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In the wake of Seattle, is it too soon to rekindle The FieldTurf Conversation?

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SEATTLE — At some point, we’re going to have this debate. Why not now? Because if we don’t talk it out now, we’ll just put it off. Again. And then next time a Pacific Northwest match is suggested, everybody will forget the lessons of Seattle, fall back on the old arguments, and we’ll either have another game on an unacceptable surface or another 36-year gap between Seattle qualifiers.

The main lesson from this process: Temporary grass is terrible. If this was 1994 and groundskeepers had months to cultivate the grass and were able to lay it weeks ahead of time, this would be a different discussion. That’s the process that can’t happen in the middle of a qualifying cycle, nor it is worth it. If you want to play on grass in Seattle, you’re going to have to sacrifice field quality.

I know, last night everybody was saying the right things, giving the Seattle ground crew the respect they deserved. Whomever worked on that field over the last week took if from “oh my God, why” to “well, this could work.” It was the grounds keeping equivalent to reconstructive surgery, and the operation was successful.

But you saw the players slipping around, whether it was Geoff Cameron flopping onto his hip in the middle of the field or Carlos Rodriguez falling face-first near the byline after sprinting past Brad Evans. And if you saw Saturday’s Sounders-Whitecaps game, a match where neither team had a chance to train on the newly laid surface, you witnessed two teams who couldn’t come into the match for 10 to 15 minutes, after which both sides compensated for the uneven surface.

In both games, not only did the quality suffer, but the players had to adjust to the self-inflicted circumstances. For a team that complained mightily about the cricket ground conditions in Antigua and Barbuda, it was surprising to see such deleterious compromises were deemed acceptable.

Late last night, the same doctors who performed the field’s reconstructive surgery wasted no time ruining their work. As stadium staff were restoring the CenturyLink stands, the groundskeepers doing the same to field, with the process of bringing the normal surface forward hitting its stride today. As you can see in the image above (via Twitter user @bartwiley), Seattle was more than ready to trade that TempSod for their FieldTurf.

It all seems so useless. Seattle paid hundreds of thousands of dollars to bring in a maligned field when they had a perfectly good surface underneath, all at the behest of U.S. Soccer. They didn’t want to do it, but as a tradeoff to get a World Cup Qualifier, they were willing to bring in the sod, reduce the quality of play, all because of some dated idea of what turf is or is not.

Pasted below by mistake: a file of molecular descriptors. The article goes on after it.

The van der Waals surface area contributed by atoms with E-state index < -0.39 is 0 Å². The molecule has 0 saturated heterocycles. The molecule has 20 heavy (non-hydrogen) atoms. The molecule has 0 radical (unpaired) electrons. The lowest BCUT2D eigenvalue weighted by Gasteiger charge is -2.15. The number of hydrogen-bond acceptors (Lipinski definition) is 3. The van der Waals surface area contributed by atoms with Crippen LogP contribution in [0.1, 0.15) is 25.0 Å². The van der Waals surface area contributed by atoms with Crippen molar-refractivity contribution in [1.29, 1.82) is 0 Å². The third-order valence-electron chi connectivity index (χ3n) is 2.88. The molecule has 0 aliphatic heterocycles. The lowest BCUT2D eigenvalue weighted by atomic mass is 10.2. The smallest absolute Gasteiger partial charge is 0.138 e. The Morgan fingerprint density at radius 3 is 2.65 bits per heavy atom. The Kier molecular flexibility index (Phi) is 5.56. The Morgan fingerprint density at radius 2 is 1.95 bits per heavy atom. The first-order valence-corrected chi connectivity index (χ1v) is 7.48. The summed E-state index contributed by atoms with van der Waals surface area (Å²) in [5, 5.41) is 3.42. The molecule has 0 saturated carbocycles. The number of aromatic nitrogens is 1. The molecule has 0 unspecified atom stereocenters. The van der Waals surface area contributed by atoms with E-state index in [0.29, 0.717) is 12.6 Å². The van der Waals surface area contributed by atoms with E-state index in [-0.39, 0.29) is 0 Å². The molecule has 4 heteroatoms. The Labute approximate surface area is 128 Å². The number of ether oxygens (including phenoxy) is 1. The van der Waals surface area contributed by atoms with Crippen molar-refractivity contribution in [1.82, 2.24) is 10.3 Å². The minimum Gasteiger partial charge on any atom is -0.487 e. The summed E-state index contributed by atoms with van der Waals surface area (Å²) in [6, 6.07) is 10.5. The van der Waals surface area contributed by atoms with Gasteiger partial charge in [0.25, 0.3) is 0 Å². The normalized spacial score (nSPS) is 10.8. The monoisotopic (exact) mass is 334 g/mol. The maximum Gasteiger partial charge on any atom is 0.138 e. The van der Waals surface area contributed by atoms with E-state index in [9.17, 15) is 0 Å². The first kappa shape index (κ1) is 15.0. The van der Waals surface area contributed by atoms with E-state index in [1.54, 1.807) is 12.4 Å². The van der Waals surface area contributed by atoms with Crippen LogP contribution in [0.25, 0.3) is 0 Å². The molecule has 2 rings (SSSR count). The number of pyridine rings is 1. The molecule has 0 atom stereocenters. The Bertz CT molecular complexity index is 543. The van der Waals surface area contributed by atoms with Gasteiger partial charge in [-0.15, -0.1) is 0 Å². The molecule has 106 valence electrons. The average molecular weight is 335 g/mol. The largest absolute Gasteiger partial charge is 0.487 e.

When most people think turf, they still think of the early MLS, rug over concrete, career-breaking carpets that were too prevalent back in the day. Even now, at BC Place and when Toronto and Montreal play in their alternate homes, poor fields see time in Major League Soccer, instances that muddy the discussions surrounding Seattle and Portland. The first step in having a real discussion about the tradeoffs of turf is recognizing not all turf is created equal.

Seattle and Portland are perfectly fine. For those who have played there, covered games there, or even watched games on television, you can see the difference in play between the roll forever rug in Vancouver and the games further south.

Does CenturyLink, JELD-WEN have perfect conditions? Are they well-maintained grass surfaces? Of course not. But players — from Major League Soccer professionals down to youth players throughout the country — constantly play on those surfaces. They’re different, but they’re fine. Even David Beckham and Thierry Henry have played games in Portland, and while the common refrain ‘players don’t like turf’ still gets thrown out, a more constructive statement is ‘players prefer grass.’ No player in Seattle or Portland speaks ill of their surfaces. Nobody’s going to turn their back on those clubs because of field issues.

And with young players all over the country playing on these new, improved surfaces, it’s possible this is just a generational issue. The new players coming up won’t have the same biases. They won’t have the scars of knee operations brought on by artificial turf. They won’t have that innate reticence to go stay up for fear of bring on turf burn. They’ll have a completely different concept of turf, ideas that should will likely permeate through the soccer masses, making games on good turf surfaces more acceptable.

The real question, acknowledging that well-kept grass surfaces are the ideal, is whether the trade-off of Seattle’s atmosphere, undoubtedly replicated (if in a different way) in Portland, is worth the compromise. But how can everybody that’s been so effusive about Tuesday’s display say it’s not worth the small sacrifice – playing on Seattle, Portland’s turf in exchange for that kind of support?